It’s Thursday, April 14, and a new project will help scientists track emissions from melting Arctic permafrost.

In a warming Arctic, climate scientists have long warned that melting permafrost — frozen ground that contains the remains of ancient organisms — represents a dangerous and poorly-understood climate “time bomb.” Even though greenhouse gases that were once trapped deep in the frozen ground are already leaking into the atmosphere at an alarming rate, poor data collection means that these emissions are hard to incorporate into international climate policy.

On Monday, a coalition of scientists, policy experts, and environmental justice advocates unveiled a plan to change that. Permafrost Pathways, a six-year effort funded with $41 million* from private donors, intends to fill critical gaps in the planet’s understanding of Arctic carbon and methane emissions and devise policies to mitigate it. “The sooner we incorporate permafrost thaw emissions into our strategies to address the climate crisis, the better equipped we will be to limit future harm,” the project explained on its website.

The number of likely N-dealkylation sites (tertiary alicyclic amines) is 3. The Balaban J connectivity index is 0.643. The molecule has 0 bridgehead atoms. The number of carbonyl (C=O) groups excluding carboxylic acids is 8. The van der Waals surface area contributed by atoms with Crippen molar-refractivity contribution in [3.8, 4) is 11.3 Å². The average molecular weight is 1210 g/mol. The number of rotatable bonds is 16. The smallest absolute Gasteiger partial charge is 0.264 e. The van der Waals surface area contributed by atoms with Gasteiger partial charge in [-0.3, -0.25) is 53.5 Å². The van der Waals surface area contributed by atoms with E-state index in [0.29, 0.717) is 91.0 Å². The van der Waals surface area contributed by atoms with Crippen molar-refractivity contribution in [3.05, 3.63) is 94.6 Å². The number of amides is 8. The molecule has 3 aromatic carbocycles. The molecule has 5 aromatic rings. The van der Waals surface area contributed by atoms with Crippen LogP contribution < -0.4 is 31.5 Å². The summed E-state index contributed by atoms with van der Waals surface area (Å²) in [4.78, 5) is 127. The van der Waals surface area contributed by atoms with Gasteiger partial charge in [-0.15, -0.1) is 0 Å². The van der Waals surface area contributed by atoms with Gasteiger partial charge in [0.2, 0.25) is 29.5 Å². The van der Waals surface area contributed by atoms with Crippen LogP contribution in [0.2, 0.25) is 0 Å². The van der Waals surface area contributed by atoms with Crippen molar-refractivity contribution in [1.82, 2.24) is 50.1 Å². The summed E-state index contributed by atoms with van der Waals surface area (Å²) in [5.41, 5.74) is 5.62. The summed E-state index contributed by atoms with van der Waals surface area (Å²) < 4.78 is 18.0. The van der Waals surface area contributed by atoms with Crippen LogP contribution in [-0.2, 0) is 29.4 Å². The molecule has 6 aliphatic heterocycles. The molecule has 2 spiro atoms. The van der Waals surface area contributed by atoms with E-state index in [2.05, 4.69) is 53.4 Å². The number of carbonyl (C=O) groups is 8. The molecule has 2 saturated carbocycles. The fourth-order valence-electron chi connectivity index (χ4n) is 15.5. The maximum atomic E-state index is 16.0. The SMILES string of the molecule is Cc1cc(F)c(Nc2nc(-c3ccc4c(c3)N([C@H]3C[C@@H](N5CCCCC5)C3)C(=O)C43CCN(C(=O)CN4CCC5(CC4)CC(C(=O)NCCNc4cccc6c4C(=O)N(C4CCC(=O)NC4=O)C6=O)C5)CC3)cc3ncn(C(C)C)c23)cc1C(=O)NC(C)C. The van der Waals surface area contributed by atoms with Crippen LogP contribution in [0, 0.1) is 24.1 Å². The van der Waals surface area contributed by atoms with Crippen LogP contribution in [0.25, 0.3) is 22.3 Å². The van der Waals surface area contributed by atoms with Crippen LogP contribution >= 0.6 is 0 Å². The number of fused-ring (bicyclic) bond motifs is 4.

Indeed, even the Intergovernmental Panel on Climate Change — the United Nations’ premier panel of climate change experts — has acknowledged significant uncertainties around emissions from the thawing permafrost. What scientists do know is that permafrost, which covers about 15 percent of the Northern Hemisphere, contains some 1.4 trillion metric tons of carbon, roughly twice as much as is already in the atmosphere. Without “aggressive” intervention, Permafrost Pathways predicts that permafrost could release 550 gigatons of carbon dioxide by 2100, exceeding the U.S.’s entire cumulative emissions within that period.

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Members of the coalition include the Alaska Institute for Justice and the Alaska Native Science Commission. Besides informing policy, the coalition aims to create policies to help Alaska Native communities adapt to melting permafrost, such as relocation strategies.

‘[I]t’s important to us to be making sure that our science is actually useful and usable where it’s needed,” Sue Natali, director of the Arctic program at the Massachusetts-based Woodwell Climate Research Center and a leader of the new project, told the New York Times.

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*Correction: This story originally misstated the amount of funding raised for Permafrost Pathways.

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